One of the best parts of my job at Yellowstone to Yukon Conservation Initiative is working with undergraduate and graduate students, postdoctoral fellows, and other early-career researchers.
This summer, Elvis Acheampong joined me in our Canmore office for his summer internship. Elvis is a Master's student at Yale University's School of Forestry and Environmental Studies, where he is studying Environmental Management. He wrote a blog post about his some of his experiences while living in Canmore and interning with Y2Y, including reflections on seeing bears, wildlife crossing structures, practical conservation work, and outdoor recreation here in the Bow Valley. Elvis has now returned to finish his studies at Yale. It was great to have him work with Y2Y!
Update: Elvis also wrote about Y2Y research for the Yale Environmental Review:
I talked to Sarah Boon, freelance writer for Nature, about why working on research with Yellowstone to Yukon Conservation Initiative is my dream job. Our conversation ranged widely, including the similarities and differences between research at an NGO and in academia, how I got the job (fabulous colleagues sent it to me and encouraged me to apply), and the kind of activities involved. It was fun for me to reflect on the first six months into my new job.
Some of the things that didn't go into the final version include the importance of teamwork (my colleagues at Y2Y are fantastic), collaboration and sharing, and why practical conservation takes more than publishing research papers.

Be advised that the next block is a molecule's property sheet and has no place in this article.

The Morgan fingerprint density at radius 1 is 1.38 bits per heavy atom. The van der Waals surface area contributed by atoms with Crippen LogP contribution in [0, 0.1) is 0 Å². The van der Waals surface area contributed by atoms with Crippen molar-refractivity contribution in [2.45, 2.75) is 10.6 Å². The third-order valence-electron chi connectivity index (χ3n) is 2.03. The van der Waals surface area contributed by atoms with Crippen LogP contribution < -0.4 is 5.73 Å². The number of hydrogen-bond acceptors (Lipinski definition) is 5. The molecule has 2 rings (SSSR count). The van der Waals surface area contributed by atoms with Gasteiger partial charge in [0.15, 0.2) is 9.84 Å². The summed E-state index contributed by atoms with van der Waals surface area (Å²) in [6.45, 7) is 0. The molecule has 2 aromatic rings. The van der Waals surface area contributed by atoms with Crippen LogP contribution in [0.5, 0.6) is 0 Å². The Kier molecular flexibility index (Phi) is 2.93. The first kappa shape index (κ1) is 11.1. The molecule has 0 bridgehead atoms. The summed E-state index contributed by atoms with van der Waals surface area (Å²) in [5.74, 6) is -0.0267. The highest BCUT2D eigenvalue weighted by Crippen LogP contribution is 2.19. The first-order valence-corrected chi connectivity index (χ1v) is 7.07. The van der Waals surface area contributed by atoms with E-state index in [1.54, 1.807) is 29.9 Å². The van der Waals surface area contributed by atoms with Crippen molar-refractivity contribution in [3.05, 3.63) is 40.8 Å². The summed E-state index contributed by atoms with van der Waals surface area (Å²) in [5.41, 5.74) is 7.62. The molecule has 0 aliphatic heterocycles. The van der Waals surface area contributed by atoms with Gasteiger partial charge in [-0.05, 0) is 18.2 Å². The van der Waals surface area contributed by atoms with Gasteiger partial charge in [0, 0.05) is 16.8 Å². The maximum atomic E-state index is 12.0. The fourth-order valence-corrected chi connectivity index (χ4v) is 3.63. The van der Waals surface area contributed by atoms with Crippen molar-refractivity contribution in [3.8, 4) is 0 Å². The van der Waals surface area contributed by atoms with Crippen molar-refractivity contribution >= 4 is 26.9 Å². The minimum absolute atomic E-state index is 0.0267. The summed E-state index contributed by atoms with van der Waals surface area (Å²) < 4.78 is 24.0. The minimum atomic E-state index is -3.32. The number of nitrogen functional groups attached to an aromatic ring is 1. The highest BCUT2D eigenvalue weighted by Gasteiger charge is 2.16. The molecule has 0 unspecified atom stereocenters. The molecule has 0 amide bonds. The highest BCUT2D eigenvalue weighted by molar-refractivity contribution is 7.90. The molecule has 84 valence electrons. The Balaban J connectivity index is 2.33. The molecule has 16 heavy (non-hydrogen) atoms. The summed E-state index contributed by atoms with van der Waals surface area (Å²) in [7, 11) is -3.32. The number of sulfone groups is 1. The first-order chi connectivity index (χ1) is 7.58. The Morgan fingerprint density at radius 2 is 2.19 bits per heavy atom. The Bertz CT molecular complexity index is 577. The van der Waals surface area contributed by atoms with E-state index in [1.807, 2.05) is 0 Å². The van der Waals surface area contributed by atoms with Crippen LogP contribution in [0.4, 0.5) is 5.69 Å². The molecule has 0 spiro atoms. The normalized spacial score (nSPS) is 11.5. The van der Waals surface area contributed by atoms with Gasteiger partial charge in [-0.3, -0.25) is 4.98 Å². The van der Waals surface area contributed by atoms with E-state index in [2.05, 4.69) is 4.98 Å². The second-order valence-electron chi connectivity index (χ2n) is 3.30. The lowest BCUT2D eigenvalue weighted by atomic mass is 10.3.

Sarah later wrote a blog post about the interview and writing process. It was interesting for me to see her perspective, including the role of editors and why interviewees have to try hard - really hard! - to be specific in our answers and give examples. "Show, don't tell." Great opportunity to reflect on my own science communication. Follow Sarah on Twitter and her blog.
I am thrilled to announce that I have begun a new position as Conservation Scientist with the Yellowstone to Yukon Conservation Initiative (Y2Y). I will be based in Canmore, Alberta, with applied research throughout the Y2Y region.
My two years as a Postdoctoral Fellow at the University of Victoria in Victoria, British Columbia have been terrific. I was fortunate to work with talented researchers and conservationists in the Marine Ethnoecology Lab (Natalie Ban & team) and Applied Conservation Science Lab (Chris Darimont & team), and their partners in the Great Bear Rainforest and Sea. They generously shared their knowledge, skills, and time with me – these experiences and collaborations will be invaluable on my path ahead. I will miss them all dearly.
Big wild places and wildlife have always been close to my heart. Stretching over 3200 km, the Yellowstone to Yukon region is one of the most intact mountain ecosystems in the world. For nearly 25 years, Y2Y has been a global leader in large-landscape conservation, working with diverse partners to connect and protect wild lands, waters, and biodiversity over 1.3 million sqkm. Critical to its success are commitments to collaboration and evidence-based work, values I care about deeply.
As Y2Y’s Conservation Scientist (and for the first year continuing my Liber Ero Fellowship), I will design, conduct, and communicate applied research to inform key issues across the Yellowstone to Yukon region. This includes strengthening existing partnerships – and forging new ones! – with academic, conservation, media, industry, and governance communities.
Y2Y has a bold mission: To connect and protect habitat from Yellowstone to Yukon so that people and nature can thrive. I am excited to engage with partners to achieve it.
More about Y2Y:
Conservation scientist at the Yellowstone to Yukon Conservation Initiative (Y2Y). Likes trees, mountains, chocolate, and looking under rocks. Feminist.